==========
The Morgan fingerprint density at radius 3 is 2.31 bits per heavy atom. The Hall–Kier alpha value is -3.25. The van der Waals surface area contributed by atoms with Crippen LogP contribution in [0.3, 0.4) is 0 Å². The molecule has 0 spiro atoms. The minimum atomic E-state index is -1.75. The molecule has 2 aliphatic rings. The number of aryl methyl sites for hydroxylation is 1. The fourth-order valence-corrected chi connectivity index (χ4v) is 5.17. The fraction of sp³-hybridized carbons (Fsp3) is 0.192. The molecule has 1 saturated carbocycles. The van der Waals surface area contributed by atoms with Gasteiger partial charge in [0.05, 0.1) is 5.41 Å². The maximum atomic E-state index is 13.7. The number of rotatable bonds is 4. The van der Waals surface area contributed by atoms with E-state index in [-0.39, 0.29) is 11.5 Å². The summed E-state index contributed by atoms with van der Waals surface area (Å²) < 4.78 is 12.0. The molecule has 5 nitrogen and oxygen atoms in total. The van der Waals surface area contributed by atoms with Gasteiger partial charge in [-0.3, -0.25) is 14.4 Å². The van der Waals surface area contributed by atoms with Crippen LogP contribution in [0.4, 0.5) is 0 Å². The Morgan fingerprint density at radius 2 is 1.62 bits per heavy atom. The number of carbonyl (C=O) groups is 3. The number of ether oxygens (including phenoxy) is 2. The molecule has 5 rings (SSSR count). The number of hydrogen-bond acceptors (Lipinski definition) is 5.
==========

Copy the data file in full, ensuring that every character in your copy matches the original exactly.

The Morgan fingerprint density at radius 3 is 2.31 bits per heavy atom. The Hall–Kier alpha value is -3.25. The van der Waals surface area contributed by atoms with Crippen LogP contribution in [0.3, 0.4) is 0 Å². The molecule has 0 spiro atoms. The minimum atomic E-state index is -1.75. The molecule has 2 aliphatic rings. The number of aryl methyl sites for hydroxylation is 1. The fourth-order valence-corrected chi connectivity index (χ4v) is 5.17. The fraction of sp³-hybridized carbons (Fsp3) is 0.192. The molecule has 1 saturated carbocycles. The van der Waals surface area contributed by atoms with Gasteiger partial charge in [0.05, 0.1) is 5.41 Å². The maximum atomic E-state index is 13.7. The number of rotatable bonds is 4. The van der Waals surface area contributed by atoms with E-state index in [-0.39, 0.29) is 11.5 Å². The summed E-state index contributed by atoms with van der Waals surface area (Å²) < 4.78 is 12.0. The molecule has 5 nitrogen and oxygen atoms in total. The van der Waals surface area contributed by atoms with Gasteiger partial charge in [-0.3, -0.25) is 14.4 Å². The van der Waals surface area contributed by atoms with Crippen LogP contribution in [0.4, 0.5) is 0 Å². The Morgan fingerprint density at radius 2 is 1.62 bits per heavy atom. The number of carbonyl (C=O) groups is 3. The number of ether oxygens (including phenoxy) is 2. The molecule has 5 rings (SSSR count). The number of hydrogen-bond acceptors (Lipinski definition) is 5.